Welcome to March Madness
It's peak season for tennis, but something is missing
Posted: Friday March 9, 2007 11:37AM; Updated: Friday March 9, 2007 6:09PM
Over a 13-year pro career, Lisa Raymond has won 61 doubles titles, including a career Grand Slam. She and her current partner, Australian Samantha Stosur, are currently ranked No. 1 on the Sony Ericsson WTA Tour. Lisa writes for SI.com on alternate Fridays about her career, life on the tour and other tennis news and notes.
INDIAN WELLS, Calif. -- Welcome to March Madness! No, you haven't inadvertently clicked where you shouldn't have, nor is this an article written by Dick Vitale or any other college basketball commentator. We're talking about "tennis, baby!" as my old friend Dickie V would say.
Our version of March Madness began this week here in the desert, and continues for the next month, ending in Miami. For the next four weeks, the ATP and WTA Tours come together to participate in two of the biggest events on our calendar, the Pacific Life Open and the Sony Ericsson Open. The best of the best will compete on the hardcourts for what many feel are the most precious titles outside of the Grand Slams.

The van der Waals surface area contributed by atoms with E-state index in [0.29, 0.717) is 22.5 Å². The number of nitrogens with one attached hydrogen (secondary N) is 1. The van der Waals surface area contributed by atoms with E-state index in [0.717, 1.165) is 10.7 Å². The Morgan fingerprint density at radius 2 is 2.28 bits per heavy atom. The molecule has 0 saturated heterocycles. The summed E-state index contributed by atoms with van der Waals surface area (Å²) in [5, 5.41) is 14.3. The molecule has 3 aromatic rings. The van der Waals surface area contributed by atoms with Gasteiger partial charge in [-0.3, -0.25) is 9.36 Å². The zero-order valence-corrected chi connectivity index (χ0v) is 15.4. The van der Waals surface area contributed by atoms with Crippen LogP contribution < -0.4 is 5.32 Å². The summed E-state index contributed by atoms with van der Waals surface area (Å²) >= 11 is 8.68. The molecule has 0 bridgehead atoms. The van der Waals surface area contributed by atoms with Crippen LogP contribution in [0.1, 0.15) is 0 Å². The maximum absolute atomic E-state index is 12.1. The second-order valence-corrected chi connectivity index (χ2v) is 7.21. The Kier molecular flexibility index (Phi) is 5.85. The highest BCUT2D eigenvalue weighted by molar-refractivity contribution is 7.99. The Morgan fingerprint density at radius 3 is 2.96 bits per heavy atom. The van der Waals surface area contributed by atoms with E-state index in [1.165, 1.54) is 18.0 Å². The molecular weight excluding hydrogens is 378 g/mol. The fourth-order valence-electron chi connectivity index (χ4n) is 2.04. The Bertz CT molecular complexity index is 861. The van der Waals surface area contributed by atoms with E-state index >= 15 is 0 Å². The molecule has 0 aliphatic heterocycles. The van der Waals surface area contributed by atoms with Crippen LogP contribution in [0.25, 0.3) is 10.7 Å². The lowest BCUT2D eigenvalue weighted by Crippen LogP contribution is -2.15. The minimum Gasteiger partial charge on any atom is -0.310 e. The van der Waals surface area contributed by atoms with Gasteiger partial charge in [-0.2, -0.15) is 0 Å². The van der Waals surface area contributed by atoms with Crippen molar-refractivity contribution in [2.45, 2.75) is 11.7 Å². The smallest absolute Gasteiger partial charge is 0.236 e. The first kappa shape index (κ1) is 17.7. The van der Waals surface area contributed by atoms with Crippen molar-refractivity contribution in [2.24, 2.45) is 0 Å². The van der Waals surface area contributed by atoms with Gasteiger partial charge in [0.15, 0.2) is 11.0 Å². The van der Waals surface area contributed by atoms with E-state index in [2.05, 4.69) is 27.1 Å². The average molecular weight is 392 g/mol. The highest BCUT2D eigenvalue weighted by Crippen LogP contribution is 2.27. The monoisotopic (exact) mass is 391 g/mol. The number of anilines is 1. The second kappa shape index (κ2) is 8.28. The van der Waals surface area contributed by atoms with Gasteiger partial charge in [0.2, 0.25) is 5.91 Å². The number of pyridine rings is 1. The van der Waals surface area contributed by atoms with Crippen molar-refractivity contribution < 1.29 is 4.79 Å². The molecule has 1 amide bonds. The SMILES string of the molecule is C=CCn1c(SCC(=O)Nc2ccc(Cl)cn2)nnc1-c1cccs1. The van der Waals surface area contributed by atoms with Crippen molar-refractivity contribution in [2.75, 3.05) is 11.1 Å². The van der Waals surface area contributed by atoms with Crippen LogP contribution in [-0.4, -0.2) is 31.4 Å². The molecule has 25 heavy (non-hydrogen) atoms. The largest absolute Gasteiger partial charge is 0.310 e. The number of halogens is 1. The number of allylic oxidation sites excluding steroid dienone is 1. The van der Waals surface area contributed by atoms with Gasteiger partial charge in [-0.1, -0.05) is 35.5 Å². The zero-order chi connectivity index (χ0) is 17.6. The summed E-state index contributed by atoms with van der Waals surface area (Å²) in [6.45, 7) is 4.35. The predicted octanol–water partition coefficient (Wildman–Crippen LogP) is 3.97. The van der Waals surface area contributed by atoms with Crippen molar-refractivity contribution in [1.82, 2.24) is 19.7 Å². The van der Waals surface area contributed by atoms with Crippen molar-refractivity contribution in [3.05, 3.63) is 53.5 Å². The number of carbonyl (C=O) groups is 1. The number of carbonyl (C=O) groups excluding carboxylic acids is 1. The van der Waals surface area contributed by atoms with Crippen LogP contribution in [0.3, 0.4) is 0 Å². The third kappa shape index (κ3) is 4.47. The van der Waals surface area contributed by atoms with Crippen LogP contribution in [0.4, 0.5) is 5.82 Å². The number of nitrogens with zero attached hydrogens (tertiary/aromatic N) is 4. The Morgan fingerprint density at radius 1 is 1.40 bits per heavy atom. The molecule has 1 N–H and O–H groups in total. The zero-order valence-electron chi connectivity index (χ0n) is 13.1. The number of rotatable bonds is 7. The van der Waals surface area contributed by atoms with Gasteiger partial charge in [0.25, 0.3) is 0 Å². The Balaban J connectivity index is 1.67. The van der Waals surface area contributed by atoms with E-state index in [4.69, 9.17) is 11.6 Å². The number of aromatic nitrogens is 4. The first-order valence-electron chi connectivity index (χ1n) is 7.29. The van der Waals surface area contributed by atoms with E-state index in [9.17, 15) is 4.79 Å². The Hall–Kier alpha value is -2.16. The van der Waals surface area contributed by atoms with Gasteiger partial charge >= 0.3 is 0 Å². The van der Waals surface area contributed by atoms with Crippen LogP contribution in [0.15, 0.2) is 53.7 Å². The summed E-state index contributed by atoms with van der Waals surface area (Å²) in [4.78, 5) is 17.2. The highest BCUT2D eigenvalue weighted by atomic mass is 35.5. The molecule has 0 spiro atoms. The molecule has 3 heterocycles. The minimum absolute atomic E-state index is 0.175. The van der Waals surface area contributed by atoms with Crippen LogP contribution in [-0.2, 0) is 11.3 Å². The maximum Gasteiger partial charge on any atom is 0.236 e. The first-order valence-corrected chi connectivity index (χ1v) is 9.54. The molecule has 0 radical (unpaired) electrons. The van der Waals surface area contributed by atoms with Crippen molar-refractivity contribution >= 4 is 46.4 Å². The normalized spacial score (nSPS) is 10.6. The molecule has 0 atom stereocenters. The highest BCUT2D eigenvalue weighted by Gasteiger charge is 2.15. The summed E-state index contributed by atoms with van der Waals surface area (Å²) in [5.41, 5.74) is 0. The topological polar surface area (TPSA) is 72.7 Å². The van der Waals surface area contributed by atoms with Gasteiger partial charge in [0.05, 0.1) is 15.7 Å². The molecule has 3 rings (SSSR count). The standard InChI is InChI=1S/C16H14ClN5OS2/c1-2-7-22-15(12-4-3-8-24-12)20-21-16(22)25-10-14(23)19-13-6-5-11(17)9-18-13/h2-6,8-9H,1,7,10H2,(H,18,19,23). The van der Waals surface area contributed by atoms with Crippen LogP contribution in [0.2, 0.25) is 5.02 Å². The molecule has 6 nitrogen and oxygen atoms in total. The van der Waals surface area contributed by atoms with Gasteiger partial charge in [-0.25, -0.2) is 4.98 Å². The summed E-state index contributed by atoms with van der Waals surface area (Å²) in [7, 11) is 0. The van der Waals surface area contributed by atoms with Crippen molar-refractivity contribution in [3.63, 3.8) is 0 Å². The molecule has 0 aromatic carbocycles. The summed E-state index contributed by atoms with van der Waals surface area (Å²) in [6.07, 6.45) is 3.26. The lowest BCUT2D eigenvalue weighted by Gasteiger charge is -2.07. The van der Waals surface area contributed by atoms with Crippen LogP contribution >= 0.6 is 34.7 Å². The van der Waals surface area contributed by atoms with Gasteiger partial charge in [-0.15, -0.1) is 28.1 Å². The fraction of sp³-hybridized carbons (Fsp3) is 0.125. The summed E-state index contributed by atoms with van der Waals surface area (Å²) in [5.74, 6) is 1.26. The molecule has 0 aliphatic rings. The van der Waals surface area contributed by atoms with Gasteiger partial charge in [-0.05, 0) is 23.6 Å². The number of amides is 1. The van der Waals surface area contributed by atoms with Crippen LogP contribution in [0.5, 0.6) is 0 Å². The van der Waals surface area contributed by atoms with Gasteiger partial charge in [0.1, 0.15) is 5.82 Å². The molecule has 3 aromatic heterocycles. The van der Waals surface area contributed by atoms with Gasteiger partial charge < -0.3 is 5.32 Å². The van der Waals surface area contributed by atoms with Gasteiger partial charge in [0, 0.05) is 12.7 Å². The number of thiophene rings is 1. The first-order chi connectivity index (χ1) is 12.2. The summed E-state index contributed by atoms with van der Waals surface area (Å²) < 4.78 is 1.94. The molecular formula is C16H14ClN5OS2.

The picturesque mountains and crisp light air serve as the backdrop for the Pacific Life blockbuster. After two weeks in the dry heat, players fly across the country to South Florida to compete in the Sony Ericsson. For us, March is four weeks of fantastic tennis, leaving all of us to wonder who will be hoisting the cup, not that there aren't a few of us also wondering who'll be cutting down the nets. Personally, I'm rooting for the Gators.
When most sports fans think of March Madness, they immediately conjure up images of teams and the infectious energy that fills the campuses this time of year -- the camaraderie, friendships and support system that are built around such an experience.
While tennis is an individualized sport, the tour players are also a squadron of athletes traveling the globe and competing against one another, striving for the holy grail of our sport. We are a band of brothers (or sisters, in this case), an extended family that coexists on a daily basis, sharing the highs and lows of our rigorous careers.
There was a time on the tour when we shared in our collective experience, and the player lounges loosely resembled the collegiate atmosphere. But those days are long gone.
Over the past 10 years, something has significantly changed and it's obvious to those of us who have lived through it: Our tour is made up of kids! Don't get me wrong, it's a great thing. Today's youth is the foundation of tomorrow's future, right? The part of the tale that troubles me isn't the young'uns themselves, but rather the parents, coaches and agents who accompany them and the isolation that can materialize.
Why, you may ask? In the words of Rod Tidwell: "Show me the money!"
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